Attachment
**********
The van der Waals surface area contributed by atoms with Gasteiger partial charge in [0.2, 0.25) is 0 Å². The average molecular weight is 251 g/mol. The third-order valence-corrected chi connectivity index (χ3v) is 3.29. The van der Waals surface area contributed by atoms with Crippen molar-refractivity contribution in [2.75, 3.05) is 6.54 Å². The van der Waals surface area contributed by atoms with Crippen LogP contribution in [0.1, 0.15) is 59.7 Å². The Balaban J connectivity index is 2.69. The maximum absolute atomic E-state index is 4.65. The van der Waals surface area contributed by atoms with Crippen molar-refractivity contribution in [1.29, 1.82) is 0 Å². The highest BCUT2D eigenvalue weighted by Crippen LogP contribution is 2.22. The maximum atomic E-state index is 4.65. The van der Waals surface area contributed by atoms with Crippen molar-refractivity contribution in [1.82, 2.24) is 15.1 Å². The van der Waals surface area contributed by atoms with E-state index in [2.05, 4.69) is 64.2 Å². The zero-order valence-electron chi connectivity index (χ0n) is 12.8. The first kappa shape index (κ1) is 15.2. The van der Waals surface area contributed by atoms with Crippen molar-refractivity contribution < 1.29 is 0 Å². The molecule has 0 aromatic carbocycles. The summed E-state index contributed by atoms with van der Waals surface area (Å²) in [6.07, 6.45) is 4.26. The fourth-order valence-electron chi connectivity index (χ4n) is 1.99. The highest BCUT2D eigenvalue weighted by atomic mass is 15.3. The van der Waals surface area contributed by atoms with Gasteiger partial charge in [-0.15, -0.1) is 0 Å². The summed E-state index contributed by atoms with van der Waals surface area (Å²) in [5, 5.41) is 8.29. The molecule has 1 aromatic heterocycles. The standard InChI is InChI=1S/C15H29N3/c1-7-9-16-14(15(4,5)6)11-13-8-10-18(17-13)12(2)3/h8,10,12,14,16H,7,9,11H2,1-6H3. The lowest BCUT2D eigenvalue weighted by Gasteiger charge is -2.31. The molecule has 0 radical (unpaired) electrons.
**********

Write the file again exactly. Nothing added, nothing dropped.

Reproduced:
The van der Waals surface area contributed by atoms with Gasteiger partial charge in [0.2, 0.25) is 0 Å². The average molecular weight is 251 g/mol. The third-order valence-corrected chi connectivity index (χ3v) is 3.29. The van der Waals surface area contributed by atoms with Crippen molar-refractivity contribution in [2.75, 3.05) is 6.54 Å². The van der Waals surface area contributed by atoms with Crippen LogP contribution in [0.1, 0.15) is 59.7 Å². The Balaban J connectivity index is 2.69. The maximum absolute atomic E-state index is 4.65. The van der Waals surface area contributed by atoms with Crippen molar-refractivity contribution in [1.29, 1.82) is 0 Å². The highest BCUT2D eigenvalue weighted by Crippen LogP contribution is 2.22. The maximum atomic E-state index is 4.65. The van der Waals surface area contributed by atoms with Crippen molar-refractivity contribution in [1.82, 2.24) is 15.1 Å². The van der Waals surface area contributed by atoms with E-state index in [2.05, 4.69) is 64.2 Å². The zero-order valence-electron chi connectivity index (χ0n) is 12.8. The first kappa shape index (κ1) is 15.2. The van der Waals surface area contributed by atoms with Crippen molar-refractivity contribution < 1.29 is 0 Å². The molecule has 0 aromatic carbocycles. The summed E-state index contributed by atoms with van der Waals surface area (Å²) in [6.07, 6.45) is 4.26. The fourth-order valence-electron chi connectivity index (χ4n) is 1.99. The highest BCUT2D eigenvalue weighted by atomic mass is 15.3. The van der Waals surface area contributed by atoms with Gasteiger partial charge in [-0.15, -0.1) is 0 Å². The summed E-state index contributed by atoms with van der Waals surface area (Å²) in [5, 5.41) is 8.29. The molecule has 1 aromatic heterocycles. The standard InChI is InChI=1S/C15H29N3/c1-7-9-16-14(15(4,5)6)11-13-8-10-18(17-13)12(2)3/h8,10,12,14,16H,7,9,11H2,1-6H3. The lowest BCUT2D eigenvalue weighted by Gasteiger charge is -2.31. The molecule has 0 radical (unpaired) electrons.